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Covid-19 could reshape coffee market – Rabobank report

 Traditional buying patterns in the global coffee market have been turned upside down by Covid-19, and while some changes are expected to be short term, many may stick for the medium and longer term, according to a new report by agribusiness banking specialist Rabobank.

In the report, Covid-19 Effects on Coffee – What Long-Term Changes do we Expect?, Rabobank says the decline in out-of-home consumption of coffee during the pandemic – due to the closure of food service outlets and offices during lockdown – and the longer-term economic impacts of Covid-19 could reshape the coffee landscape. And new habits formed at home around e-commerce purchasing and whole bean coffee might reflect a new normal for coffee consumption post Covid-19.

The report follows earlier estimates from Rabobank (in its Q2 2020 Coffee Outlook) that global coffee demand is expected to drop by one million (60 kilogram) bags this year, due to the impacts of the pandemic.

Report author, Rabobank New York-based senior beverage analyst Jim Watson said the recent changes to the coffee market can broadly be broken down into three phases.

“The coffee stocking-up period, which began in several key markets in early March, was the first of these significant changes as consumers purchased extra supplies of coffee to stockpile at home. This was shortly followed by another key change when on-premise coffee shops were required to close due to lockdowns in countries across the globe,” he said.

“The final key phase we expect to influence the market is the economic recession that is now starting to take hold as the world begins to emerge from the Covid-19 crisis.”

Stocking Up

The report says the coffee stocking-up period started before on-premise sites began to shut down and caused a wave of ‘out of stocks’, with supplies of coffee sold out at retail outlets, including supermarket shelves.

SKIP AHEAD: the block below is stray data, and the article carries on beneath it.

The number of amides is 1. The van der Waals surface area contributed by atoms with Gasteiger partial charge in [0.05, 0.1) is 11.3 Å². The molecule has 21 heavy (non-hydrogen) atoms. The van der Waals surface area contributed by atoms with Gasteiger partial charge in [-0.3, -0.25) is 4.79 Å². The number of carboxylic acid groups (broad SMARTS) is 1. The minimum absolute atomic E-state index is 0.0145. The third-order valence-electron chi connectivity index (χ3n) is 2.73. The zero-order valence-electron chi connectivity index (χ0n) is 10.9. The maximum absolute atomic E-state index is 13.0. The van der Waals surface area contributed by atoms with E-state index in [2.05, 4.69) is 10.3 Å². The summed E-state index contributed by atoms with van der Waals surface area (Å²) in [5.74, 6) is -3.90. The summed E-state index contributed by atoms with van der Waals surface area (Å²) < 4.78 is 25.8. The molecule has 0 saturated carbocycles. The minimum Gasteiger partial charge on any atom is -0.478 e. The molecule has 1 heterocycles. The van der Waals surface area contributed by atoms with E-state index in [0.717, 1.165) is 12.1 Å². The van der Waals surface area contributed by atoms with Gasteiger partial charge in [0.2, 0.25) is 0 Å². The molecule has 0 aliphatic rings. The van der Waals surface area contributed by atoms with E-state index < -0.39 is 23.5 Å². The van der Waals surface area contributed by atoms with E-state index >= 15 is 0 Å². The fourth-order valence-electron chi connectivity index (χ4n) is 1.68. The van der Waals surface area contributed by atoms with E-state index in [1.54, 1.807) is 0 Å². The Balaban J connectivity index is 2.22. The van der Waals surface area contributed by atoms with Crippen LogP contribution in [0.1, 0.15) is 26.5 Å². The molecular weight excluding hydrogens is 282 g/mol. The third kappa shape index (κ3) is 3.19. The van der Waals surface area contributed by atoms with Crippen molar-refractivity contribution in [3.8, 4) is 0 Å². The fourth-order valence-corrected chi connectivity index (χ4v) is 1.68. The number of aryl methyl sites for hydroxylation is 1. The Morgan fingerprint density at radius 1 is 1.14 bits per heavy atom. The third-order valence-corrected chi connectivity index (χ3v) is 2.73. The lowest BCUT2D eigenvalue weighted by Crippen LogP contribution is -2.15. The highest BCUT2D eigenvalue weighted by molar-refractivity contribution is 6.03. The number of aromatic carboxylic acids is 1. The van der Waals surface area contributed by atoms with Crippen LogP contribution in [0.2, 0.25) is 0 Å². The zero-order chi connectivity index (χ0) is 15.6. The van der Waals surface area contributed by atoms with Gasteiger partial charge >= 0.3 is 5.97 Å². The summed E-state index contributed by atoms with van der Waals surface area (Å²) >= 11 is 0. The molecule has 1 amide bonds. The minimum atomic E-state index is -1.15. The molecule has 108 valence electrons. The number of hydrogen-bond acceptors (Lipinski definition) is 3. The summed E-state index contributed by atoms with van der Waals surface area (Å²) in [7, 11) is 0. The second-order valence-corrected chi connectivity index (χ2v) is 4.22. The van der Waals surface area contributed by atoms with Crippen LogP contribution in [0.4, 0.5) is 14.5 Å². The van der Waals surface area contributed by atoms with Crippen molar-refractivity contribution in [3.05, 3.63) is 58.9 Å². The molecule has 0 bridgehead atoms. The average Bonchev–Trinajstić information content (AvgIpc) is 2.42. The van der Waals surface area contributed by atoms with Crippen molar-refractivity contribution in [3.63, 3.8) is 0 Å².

Mr Watson said this period saw the beginning of massive volume growth in off-premise coffee sales, which continued after the shutdown of cafes and restaurants.

“One of the trends we saw emerge during the stocking-up phase across all beverage categories, including coffee, was a flight to the familiar, with flagship brands often showing significant growth after years of decline,” he said.

“We suspect this was driven by the ‘channel’ (consumer purchasing) shift to larger supermarkets, where the selection leans towards big packages of well-established brands.

“During the stocking-up phase, consumers were also looking to minimise in-store shopping time and relying on familiar brands to speed the decision-making process.”

On-premise shutdown

The report says the subsequent shutdown of on-premise outlets – including cafes, restaurants and other food service outlets – was expected to result in the most significant long-term effects on the coffee market.

Mr Watson said while meeting for coffee will continue to be a core way of connecting with others, and on-premise coffee purchasing is eventually expected to return to close to original levels, the landscape is likely to be very different.